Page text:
Not many cities have surprised me the way that Kuala Lumpur did. I didn't have particularly high expectations when I visited, but I was completely blown away by the character of this city. Often overlooked for Hong Kong, Bangkok or Singapore, Kuala Lumpur is one of the best examples of old meets new and a must visit city. It has incredible food, jaw dropping architecture, it's cheap and there's a decent Sikh population out there. I had quite an adventure in KL and my detailed review can be read here. You can also read top 5 lists of other cities that I have visited here. As with most places I enjoy, it's difficult narrowing the list down to just 5 things I loved about KL, but I've given it a go.
5. Views from the KL Tower
At £20, it's one of the more expensive things you will do in Kuala Lumpur, but it's definitely worth the money. Price wise it's similar to observation decks in most major western cities, and it's worth paying a little extra to get the outdoor deck right near the top of the tower.
At over 1,000 feet high, the tower provides unparalleled views of the city, particularly the beautiful Petronas Twin Towers. I'd recommend visiting just before sunset so you can see the city in both the daylight, and the lights of the city during the night.
Quite uniquely, the observation deck also has two glass boxes which hang over the side of the tower. These take the concept of the leaning glass in the John Hancock tower in Chicago one step further. The glass boxes have a view straight down, and I watched in amusement as a lady in front of me almost collapsed when she looked down. It isn't for everyone.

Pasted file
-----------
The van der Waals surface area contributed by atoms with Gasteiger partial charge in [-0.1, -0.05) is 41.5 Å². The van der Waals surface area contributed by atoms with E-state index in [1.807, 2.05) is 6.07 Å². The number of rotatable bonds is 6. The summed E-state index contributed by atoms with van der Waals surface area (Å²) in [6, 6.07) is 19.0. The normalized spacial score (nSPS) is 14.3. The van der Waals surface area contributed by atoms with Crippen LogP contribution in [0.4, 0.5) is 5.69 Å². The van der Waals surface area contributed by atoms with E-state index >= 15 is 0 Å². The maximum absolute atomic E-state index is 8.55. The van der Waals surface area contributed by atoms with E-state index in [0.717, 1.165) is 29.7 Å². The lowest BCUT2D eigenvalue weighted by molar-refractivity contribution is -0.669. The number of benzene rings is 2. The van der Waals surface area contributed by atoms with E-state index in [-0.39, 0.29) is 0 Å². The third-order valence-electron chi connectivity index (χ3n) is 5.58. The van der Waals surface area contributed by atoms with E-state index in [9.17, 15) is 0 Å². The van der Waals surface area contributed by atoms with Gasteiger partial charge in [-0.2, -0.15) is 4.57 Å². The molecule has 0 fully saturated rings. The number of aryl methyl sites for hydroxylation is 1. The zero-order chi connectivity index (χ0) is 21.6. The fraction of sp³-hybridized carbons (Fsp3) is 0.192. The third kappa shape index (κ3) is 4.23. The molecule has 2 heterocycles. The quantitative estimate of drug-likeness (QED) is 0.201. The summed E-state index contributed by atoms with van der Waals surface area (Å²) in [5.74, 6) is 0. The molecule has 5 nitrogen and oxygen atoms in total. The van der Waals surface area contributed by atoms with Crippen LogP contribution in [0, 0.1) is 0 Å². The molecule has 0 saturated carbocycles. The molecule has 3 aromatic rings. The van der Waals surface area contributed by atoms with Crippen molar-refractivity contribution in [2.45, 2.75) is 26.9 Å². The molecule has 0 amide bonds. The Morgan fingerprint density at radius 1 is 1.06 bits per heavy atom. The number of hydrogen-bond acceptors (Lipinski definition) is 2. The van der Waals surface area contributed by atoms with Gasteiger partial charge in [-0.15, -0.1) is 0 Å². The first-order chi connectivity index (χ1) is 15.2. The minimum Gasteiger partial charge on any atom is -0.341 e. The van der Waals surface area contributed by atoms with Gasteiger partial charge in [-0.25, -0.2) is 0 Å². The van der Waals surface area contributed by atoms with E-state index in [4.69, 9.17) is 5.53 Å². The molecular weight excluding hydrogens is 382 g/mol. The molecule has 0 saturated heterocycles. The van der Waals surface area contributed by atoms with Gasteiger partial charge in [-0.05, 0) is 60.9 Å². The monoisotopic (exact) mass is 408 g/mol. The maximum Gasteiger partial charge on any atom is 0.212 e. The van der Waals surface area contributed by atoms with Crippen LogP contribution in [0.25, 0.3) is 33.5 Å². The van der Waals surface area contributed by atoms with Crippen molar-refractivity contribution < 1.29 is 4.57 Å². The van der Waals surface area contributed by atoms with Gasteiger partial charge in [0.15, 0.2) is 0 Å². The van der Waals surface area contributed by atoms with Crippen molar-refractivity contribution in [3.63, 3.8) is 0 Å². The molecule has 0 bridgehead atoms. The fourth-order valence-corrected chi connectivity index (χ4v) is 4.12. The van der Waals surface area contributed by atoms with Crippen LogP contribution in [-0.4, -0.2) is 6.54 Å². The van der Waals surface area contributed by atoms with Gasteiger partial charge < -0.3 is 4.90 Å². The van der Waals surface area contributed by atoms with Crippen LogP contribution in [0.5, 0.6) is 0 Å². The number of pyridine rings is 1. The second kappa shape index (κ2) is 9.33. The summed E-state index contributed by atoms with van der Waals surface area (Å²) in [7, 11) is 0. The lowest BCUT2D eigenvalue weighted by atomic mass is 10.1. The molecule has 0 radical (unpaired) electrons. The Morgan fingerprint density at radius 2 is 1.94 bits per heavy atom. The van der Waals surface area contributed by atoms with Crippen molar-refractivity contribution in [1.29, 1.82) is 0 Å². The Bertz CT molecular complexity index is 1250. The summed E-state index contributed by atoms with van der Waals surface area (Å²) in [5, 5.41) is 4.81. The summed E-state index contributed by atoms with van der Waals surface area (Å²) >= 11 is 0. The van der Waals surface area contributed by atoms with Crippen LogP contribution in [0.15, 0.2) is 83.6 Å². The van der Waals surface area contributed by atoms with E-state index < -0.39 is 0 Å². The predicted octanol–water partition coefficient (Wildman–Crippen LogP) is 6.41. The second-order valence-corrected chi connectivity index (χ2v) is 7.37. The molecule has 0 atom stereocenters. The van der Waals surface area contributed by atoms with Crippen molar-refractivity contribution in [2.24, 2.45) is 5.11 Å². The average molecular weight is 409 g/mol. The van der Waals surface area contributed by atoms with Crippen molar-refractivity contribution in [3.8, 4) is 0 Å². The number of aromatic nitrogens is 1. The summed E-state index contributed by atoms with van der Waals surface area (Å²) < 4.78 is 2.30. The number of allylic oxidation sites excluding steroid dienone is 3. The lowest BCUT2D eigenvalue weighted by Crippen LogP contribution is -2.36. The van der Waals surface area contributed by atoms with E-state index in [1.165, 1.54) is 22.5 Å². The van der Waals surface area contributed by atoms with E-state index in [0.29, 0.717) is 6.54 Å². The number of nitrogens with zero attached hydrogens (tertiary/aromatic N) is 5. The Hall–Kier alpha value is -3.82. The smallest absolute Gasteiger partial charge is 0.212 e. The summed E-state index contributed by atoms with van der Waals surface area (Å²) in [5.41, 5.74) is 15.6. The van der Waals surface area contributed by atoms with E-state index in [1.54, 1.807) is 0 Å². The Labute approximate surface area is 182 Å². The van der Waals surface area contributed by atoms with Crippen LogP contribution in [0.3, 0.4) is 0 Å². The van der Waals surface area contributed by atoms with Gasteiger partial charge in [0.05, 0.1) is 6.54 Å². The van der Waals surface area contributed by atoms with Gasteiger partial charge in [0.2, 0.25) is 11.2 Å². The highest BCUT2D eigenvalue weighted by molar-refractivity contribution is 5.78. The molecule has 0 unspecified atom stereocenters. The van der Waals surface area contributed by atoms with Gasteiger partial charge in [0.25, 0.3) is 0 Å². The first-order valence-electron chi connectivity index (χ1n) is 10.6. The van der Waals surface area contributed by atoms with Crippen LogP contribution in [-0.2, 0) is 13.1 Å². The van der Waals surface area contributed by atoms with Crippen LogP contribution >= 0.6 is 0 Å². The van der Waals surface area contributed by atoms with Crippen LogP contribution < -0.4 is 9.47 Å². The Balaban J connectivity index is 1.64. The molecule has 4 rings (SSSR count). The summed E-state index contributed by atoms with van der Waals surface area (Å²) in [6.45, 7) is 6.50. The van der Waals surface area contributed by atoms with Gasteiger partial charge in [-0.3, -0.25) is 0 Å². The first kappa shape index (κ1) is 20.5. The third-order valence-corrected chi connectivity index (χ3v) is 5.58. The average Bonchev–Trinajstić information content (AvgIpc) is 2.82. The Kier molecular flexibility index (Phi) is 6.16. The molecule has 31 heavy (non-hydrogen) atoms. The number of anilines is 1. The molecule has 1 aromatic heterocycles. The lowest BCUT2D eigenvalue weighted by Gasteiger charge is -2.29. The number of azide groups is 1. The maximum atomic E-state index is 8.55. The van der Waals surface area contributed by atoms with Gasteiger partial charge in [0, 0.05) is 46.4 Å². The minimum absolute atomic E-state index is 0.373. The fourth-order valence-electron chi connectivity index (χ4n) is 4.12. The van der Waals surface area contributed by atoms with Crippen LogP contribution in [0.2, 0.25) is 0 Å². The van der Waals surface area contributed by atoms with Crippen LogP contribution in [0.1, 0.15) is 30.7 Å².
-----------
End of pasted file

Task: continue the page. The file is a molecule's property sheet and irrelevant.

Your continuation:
4. The calm at Thean Hou Temple
A short 20 minute drive south of the city centre is the beautiful Thean Hou Temple.
The temple is situated on a hilltop and is built in a mix of styles borrowing on elements of Buddhism, Confucianism and Taoism. Although it looks ancient, I was surprised to find the temple is only 30 years old. It's one of the larger temples that I visited, spread over a number of floors.
The main altar has sculptures of a number of deities, with a large golden sculpture of Thean Hou in the centre. The open area outside the main prayer room is covered in lantern type decorations. Around the edges of the prayer hall is a garden with a number of sculptures dotted around, the most beautiful being a sculpture of the deity Guan Yin under a canopy of flowers by falling water.
Another staircase leads you to the roof of the temple where you can really admire the incredible architecture of the temple. The roof also has views of KL city centre, with all of its skyscrapers. The dichotomy of the quiet green hill and the temple, and the city in the distance makes for a nice visual. It's not surprising that this temple is a haven for marriage registration and photos.
The only problem - given its location outside the city centre, it can be very difficult finding a taxi. If I ever visit again, I'll definitely be pre-booking a cab in advance.
3. The grandeur of the Batu Caves
Okay, so technically this isn't KL, but there is no way I could make a list without mentioning the Batu Caves (which you can read in detail about here). You can get to the caves from KL city centre in less than an hour, and as with the Thean Hou temple, the large golden statue of Murugan, the Hindu deity is actually very modern. But that doesn't make this place any less impressive.
The large ceilings of the Temple Cave makes you feel like you're in a Tomb Raider film. The high ceilings, the rays of sunlight entering through a gap surrounded by greenery makes this all feel a little surreal.